This sound is sometimes referred to as ‘bubbling’, which is probably a better way of describing it than ‘purring’ since that’s exactly what it sounds like! A content and safe guinea pig will bubble away to their heart’s content and sometimes combine that with pancaking, a way for your piggy to relax by stretching out all four legs. And if they close their eyes too, you can feel special in the knowledge of how rare this behavior can be for an alert piggy due to their prey instincts. 

Make the most of these bonding moments with your sweet piggy, and they’ll be happy to let you know how trusting and loved they’re feeling in your presence!

High-pitched purr

AKA: ‘I’m not the happiest of cavies right now.’

With just the slightest change of tempo, a purr can mean the opposite of happy bubbling. Your guinea pig may emit a high-pitched purr when they’re feeling particularly annoyed or stressed about something.

Sometimes, living in a dreamy piggy palace and having your every need attended to is a real hardship that no one could possibly understand.

All joking aside, piggies can be grouchy just like us hoomans! This purring sound is stiff and short, and their body language will likely be tense too. It might be worth just giving them some space for a bit…

Rumbling

AKA: ‘I’m the man.’

Rumbling is a way to establish the piggy social hierarchy and assert dominance, common between male pigs or ‘boars’. It’s not quite to the level of teeth chattering (more on this later), but nevertheless, it can be a tense sight to behold. You’ll want to keep an eye on any rumbling pigs to ensure that no trouble breaks out.

You can tell if your piggy is rumbling as it has a similar pattern and sound to purring but at a much lower, sterner pitch.

Oh, and if your male piggy is trying to woo a lady friend, he’s likely to accompany this rumbling noise with a swaying strut. This is commonly referred to as ‘rumble strutting’ (one of our absolute favorite terms in the cavy dictionary). Imagine a confident guy, approaching a woman at the bar with some well-rehearsed chat-up lines, and you’ve got a good idea of rumble strutting in action!

White guinea pig and gray guinea pig fighting over some parsley.

Other Guinea Pig Noises

Hissing

AKA: ‘Stay away from me!’

If we mentioned hissing, the first animal that would come to your mind is more likely to be a snake than an adorable guinea pig. And yet, your piggy may hiss too if they’re feeling particularly peeved! Hissing shouldn’t be confused with teeth chattering, although they may be easy to mistake for each other as they're both signs of annoyance.

If you’re struggling to align this with your even-tempered, sociable piggy, then we completely understand! This probably won’t be a regular fixture in your cavy’s vocabulary, but it’s useful to be aware of what it means if you ever happen to hear it.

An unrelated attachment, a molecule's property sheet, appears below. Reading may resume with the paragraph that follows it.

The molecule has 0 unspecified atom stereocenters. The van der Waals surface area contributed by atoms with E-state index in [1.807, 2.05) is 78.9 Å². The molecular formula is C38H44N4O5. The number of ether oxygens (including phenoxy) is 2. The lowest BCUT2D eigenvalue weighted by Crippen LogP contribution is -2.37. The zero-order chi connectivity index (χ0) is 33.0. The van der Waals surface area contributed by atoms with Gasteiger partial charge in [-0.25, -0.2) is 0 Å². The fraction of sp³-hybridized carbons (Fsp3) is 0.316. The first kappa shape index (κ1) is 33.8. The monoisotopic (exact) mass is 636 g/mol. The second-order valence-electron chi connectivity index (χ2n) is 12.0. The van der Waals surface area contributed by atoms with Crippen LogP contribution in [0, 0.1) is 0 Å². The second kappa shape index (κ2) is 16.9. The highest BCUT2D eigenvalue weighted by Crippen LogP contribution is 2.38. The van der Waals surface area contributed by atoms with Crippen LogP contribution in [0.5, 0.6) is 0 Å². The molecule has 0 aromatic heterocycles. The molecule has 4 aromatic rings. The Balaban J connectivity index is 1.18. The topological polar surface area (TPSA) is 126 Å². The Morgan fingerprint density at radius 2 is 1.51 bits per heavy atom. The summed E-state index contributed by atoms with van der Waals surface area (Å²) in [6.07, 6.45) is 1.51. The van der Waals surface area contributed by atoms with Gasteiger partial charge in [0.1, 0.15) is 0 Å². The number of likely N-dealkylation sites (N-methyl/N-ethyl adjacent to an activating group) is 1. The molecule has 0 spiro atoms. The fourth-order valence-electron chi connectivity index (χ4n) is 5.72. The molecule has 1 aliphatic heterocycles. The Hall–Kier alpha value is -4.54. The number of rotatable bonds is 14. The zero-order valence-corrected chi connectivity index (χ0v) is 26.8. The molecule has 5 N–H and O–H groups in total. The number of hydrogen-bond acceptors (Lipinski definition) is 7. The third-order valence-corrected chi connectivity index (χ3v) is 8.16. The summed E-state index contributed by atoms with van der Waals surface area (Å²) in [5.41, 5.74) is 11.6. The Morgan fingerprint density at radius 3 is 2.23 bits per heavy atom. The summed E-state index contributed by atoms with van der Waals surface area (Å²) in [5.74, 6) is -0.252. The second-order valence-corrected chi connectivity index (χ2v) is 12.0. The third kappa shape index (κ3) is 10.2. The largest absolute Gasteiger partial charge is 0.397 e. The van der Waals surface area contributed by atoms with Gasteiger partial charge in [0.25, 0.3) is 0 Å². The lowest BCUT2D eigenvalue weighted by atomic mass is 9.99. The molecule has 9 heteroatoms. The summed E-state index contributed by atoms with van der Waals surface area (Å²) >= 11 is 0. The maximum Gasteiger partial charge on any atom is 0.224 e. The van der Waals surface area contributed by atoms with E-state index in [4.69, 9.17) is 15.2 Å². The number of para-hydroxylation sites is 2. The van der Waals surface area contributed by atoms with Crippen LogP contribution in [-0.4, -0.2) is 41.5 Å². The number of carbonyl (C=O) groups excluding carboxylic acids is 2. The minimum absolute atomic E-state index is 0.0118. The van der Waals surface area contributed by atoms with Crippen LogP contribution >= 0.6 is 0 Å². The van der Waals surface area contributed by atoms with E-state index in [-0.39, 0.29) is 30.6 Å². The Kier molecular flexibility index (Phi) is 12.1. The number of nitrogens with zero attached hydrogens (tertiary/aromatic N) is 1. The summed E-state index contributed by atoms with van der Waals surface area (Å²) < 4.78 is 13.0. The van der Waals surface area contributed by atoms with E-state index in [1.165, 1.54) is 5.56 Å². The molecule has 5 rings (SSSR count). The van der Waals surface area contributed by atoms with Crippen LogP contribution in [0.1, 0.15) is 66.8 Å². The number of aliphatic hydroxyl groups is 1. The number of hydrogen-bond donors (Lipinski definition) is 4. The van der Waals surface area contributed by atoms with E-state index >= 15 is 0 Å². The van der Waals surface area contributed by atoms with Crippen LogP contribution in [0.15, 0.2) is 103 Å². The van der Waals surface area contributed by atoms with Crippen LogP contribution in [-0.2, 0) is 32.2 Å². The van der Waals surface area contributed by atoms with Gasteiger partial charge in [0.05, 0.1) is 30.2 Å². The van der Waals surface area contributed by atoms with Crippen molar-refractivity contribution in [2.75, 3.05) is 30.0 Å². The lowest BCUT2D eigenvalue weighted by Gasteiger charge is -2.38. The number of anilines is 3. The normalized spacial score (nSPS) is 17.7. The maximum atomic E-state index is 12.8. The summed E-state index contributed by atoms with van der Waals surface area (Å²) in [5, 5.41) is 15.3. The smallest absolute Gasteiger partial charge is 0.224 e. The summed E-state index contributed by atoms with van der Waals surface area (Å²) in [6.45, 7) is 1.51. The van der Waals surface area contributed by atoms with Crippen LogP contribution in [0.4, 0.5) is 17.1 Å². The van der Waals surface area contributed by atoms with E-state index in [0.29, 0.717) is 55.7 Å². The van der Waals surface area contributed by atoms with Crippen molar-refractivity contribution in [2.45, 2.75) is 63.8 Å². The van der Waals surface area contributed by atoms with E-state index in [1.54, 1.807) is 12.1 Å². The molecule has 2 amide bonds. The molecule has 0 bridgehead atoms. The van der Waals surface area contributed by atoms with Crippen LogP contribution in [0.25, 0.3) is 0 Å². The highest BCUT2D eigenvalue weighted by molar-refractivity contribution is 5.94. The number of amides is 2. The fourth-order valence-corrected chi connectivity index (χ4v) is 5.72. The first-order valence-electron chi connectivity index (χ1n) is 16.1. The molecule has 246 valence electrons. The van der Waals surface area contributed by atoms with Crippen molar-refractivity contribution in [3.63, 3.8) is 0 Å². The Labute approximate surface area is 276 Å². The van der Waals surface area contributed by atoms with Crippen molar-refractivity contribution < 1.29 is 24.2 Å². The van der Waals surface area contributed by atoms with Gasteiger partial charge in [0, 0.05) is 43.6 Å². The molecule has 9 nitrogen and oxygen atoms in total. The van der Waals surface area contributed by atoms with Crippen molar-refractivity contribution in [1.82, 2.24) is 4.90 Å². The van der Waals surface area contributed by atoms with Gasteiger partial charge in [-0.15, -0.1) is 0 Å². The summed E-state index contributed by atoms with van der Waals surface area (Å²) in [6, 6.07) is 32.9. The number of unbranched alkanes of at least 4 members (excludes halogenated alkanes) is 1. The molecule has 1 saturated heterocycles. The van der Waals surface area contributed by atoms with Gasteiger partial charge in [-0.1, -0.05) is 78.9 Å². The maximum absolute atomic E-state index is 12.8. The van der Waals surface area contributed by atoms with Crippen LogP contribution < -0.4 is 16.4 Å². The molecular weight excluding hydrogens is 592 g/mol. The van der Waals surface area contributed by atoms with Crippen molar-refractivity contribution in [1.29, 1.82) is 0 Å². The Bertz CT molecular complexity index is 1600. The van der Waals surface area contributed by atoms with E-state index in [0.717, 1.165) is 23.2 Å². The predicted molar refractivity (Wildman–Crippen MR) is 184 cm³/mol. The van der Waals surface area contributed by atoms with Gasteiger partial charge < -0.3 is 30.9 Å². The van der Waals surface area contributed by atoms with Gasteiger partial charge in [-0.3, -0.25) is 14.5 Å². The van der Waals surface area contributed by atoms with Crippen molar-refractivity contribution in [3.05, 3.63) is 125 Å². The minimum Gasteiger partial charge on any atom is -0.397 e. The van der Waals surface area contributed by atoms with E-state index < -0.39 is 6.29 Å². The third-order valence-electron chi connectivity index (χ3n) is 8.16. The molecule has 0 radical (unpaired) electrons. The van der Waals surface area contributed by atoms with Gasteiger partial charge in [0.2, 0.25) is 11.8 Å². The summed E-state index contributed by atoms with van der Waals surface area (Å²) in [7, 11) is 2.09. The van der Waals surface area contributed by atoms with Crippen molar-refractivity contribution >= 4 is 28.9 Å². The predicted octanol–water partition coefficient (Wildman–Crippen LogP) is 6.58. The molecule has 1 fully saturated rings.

A hissing cavy is to be approached with caution. This sound is a way for them to ward off unwelcome attention or a perceived threat, so they’ll be feeling defensive and may puff up their fur to make themselves look bigger and meaner. Best to leave them alone for a little while!

Teeth chattering

AKA: ‘Let’s take this outside.’

Nope, your guinea pig isn’t cold. 

Teeth chattering is a sign that they’re deeply annoyed or anxious, and they want to let everyone know about it! This can sound like a series of rapid, short squeaks, and you can tell it doesn’t mean anything good - it’s one of the lowest noises a guinea pig can make.

If you notice your piggy's teeth chattering, then have a quick scan for things in their environment that may be upsetting them. Try removing anything suspicious to see if that can bring a stop to the chattering, and keep going until you can determine the source of their aggravation.

The most common situation where you’ll witness this behavior is between two hostile guinea pigs. Beware: this is the precursor to a fight, so you should be prepared to intervene to break up this ruckus immediately. However, you should be careful getting in the middle of a piggy brawl, or you may just get a nipped finger for your efforts.

Grunting

AKA: ‘Feel my wrath.’

Uh-oh! If you hear a battle grunt from your clashing guinea pigs, then prepare for a fight to break out. Grunting is an aggressive vocalization that generally signals the beginning of a brawl between two pigs that aren’t seeing eye to eye.

Whining

AKA: ‘Help, I’m slightly unhappy or a little bit uncomfortable.’

Like a needy child, whining is an example of unhappy guinea pig noises. Your piggy may be protesting about something that makes them feel uncomfortable, like being picked up when they’re sleepy or being brushed when they just want to nibble on some fresh hay.

A softer variation of whining, however, may mean that your guinea pig is experiencing pain. If you notice persistent whining from your furball, or it doesn’t appear that anything else could be bothering them, then make sure to visit your cavy-savvy vet.

Growling

AKA: ‘Something’s not right.’

A growl shouldn’t take too much guessing - it’s a pretty self-explanatory noise across species! When a piggy growls, it’s a sign of distress, and it can be prompted by a sudden or drastic change in their environment.

If you hear your piggy growling, then you can usually calm them down by petting and talking to them in a soothing voice.

Chirping

AKA: ‘Don’t mind me, I’m just having a moment!’

Sometimes, the chirping you can hear might come from your own little furball, not the local birds! Is your poor piggy having an identity crisis?! This weird guinea pig noise sounds uncannily like birdsong, and it’s one of the few mysterious sounds they make.

It’s not a common sound, and you may well never hear your guinea pig chirp during their lifetime. However, we’ve never been able to put our finger on exactly what it means. This curious behavior could be an alert signal, and some have even suggested it's a sound your grieving piggy makes when they have lost their partner.

Guinea pig held in hands.

Guinea Pig Noises FAKs - Frequently Asked Kavees

If my guinea pig develops a new sound, do I need to consult a vet?

Be prepared for your guinea pig to make a variety of noises but watch out for any new sounds. For example, if your piggy’s noise is more like coughing, labored breathing, wheezing, clicking, or hooting, then it could be a sign that something’s not right. Best to get it checked out as quickly as possible by your cavy-savvy vet.

What should I do if my guinea pig is quiet?

All guinea pigs have their own unique personalities, and some are going to be more expressive than others. A shy piggy shouldn’t necessarily be cause for concern! You should only consider a trip to the vet if there are any changes to your guinea pig’s normal behavior. For example, a piggy who’s normally a huge chatterbox but suddenly goes really quiet.